• cyclohexanol;
  • hepatocarcinogenesis;
  • co-carcinogenic effect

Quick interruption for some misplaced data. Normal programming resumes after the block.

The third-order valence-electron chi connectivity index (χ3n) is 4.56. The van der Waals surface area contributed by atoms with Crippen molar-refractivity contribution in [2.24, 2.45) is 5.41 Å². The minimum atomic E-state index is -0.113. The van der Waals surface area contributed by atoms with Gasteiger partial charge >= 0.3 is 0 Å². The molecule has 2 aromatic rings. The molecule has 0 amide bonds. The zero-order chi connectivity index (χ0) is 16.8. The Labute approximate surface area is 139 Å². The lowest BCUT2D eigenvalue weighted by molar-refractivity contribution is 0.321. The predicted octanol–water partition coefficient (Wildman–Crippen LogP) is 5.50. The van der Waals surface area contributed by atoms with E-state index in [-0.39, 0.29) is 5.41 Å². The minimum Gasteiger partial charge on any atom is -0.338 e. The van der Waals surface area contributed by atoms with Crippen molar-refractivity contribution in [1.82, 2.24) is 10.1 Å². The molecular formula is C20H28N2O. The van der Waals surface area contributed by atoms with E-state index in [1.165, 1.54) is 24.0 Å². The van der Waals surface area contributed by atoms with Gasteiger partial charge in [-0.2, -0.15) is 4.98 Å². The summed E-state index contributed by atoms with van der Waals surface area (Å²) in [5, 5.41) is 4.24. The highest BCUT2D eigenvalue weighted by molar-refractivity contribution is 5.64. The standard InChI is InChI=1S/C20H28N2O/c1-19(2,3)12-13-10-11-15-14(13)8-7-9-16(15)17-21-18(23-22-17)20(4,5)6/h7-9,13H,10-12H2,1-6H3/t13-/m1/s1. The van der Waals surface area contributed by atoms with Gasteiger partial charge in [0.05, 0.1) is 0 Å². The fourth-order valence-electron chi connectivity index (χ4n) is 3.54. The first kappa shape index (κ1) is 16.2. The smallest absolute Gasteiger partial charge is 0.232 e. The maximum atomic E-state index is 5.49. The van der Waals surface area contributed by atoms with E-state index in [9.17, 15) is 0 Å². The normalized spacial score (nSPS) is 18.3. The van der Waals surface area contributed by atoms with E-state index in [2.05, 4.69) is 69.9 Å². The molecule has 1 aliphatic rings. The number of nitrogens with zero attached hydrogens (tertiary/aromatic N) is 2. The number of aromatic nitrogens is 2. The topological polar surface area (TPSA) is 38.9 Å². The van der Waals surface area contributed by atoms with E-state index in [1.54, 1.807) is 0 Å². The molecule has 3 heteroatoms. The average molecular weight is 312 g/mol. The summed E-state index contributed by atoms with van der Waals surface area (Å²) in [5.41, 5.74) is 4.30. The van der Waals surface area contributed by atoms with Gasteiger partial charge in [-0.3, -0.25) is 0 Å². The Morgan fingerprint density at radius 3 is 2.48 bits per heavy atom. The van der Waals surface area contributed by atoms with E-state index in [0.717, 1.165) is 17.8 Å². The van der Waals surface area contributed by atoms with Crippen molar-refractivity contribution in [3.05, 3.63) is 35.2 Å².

Cyclohexanol is a basic industrial chemical widely used because of its versatility as an industrial solvent. No studies have been conducted to evaluate the carcinogenic/co-carcinogenic hazards associated with cyclohexanol exposure. In male Fisher 344 rats liver preneoplastic lesions were induced by N-nitrosodiethylamine (150 mg/Kg) i.p., followed by the tumor promoter 2-acetylaminofluorene (2-AAF: 20 mg/kg) orally administered on three consecutive days before partial hepatectomy. The cyclohexanol administration in this hepatocarcinogenesis assay revealed that it has a strong tumor co-promoter potential. There is clear evidence that oxidative stress and the CYP2E1 are components of carcinogenesis. Although no changes in the lipid peroxidation levels were observed between treated and untreated animals, a significant increase in CYP2E1 expression was observed when cyclohexanol was administered 24 h after the last 2-AAF dose. On the other hand, levels of the proliferation markers PCNA and Ki-67 were not increased after treatment with cyclohexanol, but a marked downregulation of the Bax proapoptotic protein was found exclusively in mitochondrial extracts of animals treated with cyclohexanol. This study represents the first report of the ability of cyclohexanol-induced lesions, when administered simultaneously with 2-AAF, to potentiate the development of preneoplastic liver. © 2007 Wiley-Liss, Inc.